Review: X-Men: First Class

No spoilers. 

Let’s get this straight – I am a geek.

Wolverine #90 got me into comic books and since that fateful day in 1995 I have dipped in and out of the comic book universe as I saw fit. In fact, tracing it back further still, growing up watching Christopher Reeve save the world as Superman influenced my life with and love of the superhero genre, definitely. But we’ll come back to him later.

Back at the turn of the millennium, Bryan Singer, whose directorial arrival was heralded by the sublime Usual Suspects, was tasked with bringing the world’s most unluckiest superheroes to the big screen.

To be fair to the guy, he didn’t do a bad job. Generally considered to be more of a taster of things to come, the first X-Men film definitely proved the concept, and when X-Men 2 (X2) arrived, we finally saw Singer’s vision fully coloured in before our eyes; Wolverine cut-loose, cameos-a-plenty and of course, that epic epic Nightcrawler opener.

Excellent stuff.

Since then though, with the X-Men at least, we have not been so lucky. X3: The Last Stand was frankly, terrible. A rushed schedule (largely in part to a last minute director change) not helping much and what with Mr Singer departing to work on [the extremely underrated] Superman Returns, the wheel was left unchecked and the series lost its course.

The less said about X:Men Origins: Wolverine the better.

Which brings us to First Class.

A few years ago the ‘Origins’ moniker was attached to a number of X-Projects (with Wolverine getting the first stab, so to speak) and First Class was one of them. When the news broke that the film was going ahead, it was promising to say the least.

First off, irrespective of takings (both X3 and XO:W both broke $200m at the box office) the studio knew they had to do something to prevent yet another bad X-film being made. This is a good sign. Second?  Singer was back. This time taking a writer/producer credit and – in a match that seems to be made in geek heaven – Jane Goldman and Matthew Vaughn (fresh from their own successes on the fantastic comic book adap, Kick-Ass), stepped into the roles of screenplay and director respectively.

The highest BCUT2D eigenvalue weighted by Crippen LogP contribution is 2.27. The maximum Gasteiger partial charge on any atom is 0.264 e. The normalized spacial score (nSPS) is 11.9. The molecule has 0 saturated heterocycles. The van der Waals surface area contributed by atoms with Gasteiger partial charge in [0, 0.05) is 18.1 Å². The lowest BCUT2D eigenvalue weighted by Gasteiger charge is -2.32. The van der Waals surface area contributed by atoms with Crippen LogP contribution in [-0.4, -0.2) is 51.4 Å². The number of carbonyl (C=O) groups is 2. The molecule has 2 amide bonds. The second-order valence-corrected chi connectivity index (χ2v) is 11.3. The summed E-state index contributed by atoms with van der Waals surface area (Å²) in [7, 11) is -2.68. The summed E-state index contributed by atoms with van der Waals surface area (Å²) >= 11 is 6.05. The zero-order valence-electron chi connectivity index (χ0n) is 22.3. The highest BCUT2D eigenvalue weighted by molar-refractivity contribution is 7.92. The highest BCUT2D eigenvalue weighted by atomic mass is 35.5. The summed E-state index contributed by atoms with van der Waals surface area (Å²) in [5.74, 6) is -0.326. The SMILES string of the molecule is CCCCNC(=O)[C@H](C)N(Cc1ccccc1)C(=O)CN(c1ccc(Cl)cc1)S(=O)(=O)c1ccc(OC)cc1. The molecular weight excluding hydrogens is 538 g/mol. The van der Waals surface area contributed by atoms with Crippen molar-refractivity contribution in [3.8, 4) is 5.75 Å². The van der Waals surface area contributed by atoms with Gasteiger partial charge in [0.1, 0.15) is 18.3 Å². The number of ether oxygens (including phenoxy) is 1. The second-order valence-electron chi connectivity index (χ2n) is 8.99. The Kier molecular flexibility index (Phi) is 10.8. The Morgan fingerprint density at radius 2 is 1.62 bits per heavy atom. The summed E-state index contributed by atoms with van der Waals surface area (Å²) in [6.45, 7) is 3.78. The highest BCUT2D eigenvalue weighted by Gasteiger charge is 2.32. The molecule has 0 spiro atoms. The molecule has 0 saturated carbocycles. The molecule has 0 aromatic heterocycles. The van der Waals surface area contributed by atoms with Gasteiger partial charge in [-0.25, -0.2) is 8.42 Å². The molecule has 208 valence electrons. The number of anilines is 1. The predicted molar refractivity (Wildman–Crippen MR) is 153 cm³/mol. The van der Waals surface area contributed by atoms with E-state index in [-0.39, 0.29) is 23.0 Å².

The Gods were smiling.

But then, reports of a rushed production started appearing, followed by a poorly received above the line campaign and, to top it all off, every time a set pic was leaked, the ‘fans’ heaped scorn upon a franchise that was already fighting an uphill battle. Not cool.

When then trailer finally dropped, people did not know what to expect –

“Hang on, this actually looks quite good…”

Four months later, tickets were purchased and with much trepidation, we entered the cinema. Set in 1962, just before and during the Cuban missile crisis, First Class riffs on its 60s backdrop perfectly. With retro black lines drawn across the inevitable training montage scenes as well as a very suave, almost Austin Powers-like, Charles Xavier – brought to life by my second favourite actor in this film (I have a top three), James McAvoy. The time of the piece is set perfectly and trust me, it works.

Coming in third in the aforementioned trio of awesome, comes Kevin Bacon as the nefarious Sebastian Shaw. Hell-bent on world domination through a hitler-esque survival of the fittest, Bacon excels here. Fans of the books will understand that physically, in build at least, the two aren’t exactly similar however, with a combination of sheer stage screen presence and the film’s iteration of Shaw’s mutant power, this is swiftly forgotten – Kevin Bacon is Sebastian Shaw.

In at number one, our star of the show, Erik Lensherr – aka – Magneto.

Brought to life magnificently by Michael Fassbender. The vengeful intensity that he brings to Magneto’s early years is completely believeable and, once his solo mission of revenge comes to the end of its first chapter, you understand completely why people are already calling Fassbender out as the next James Bond. Seriously.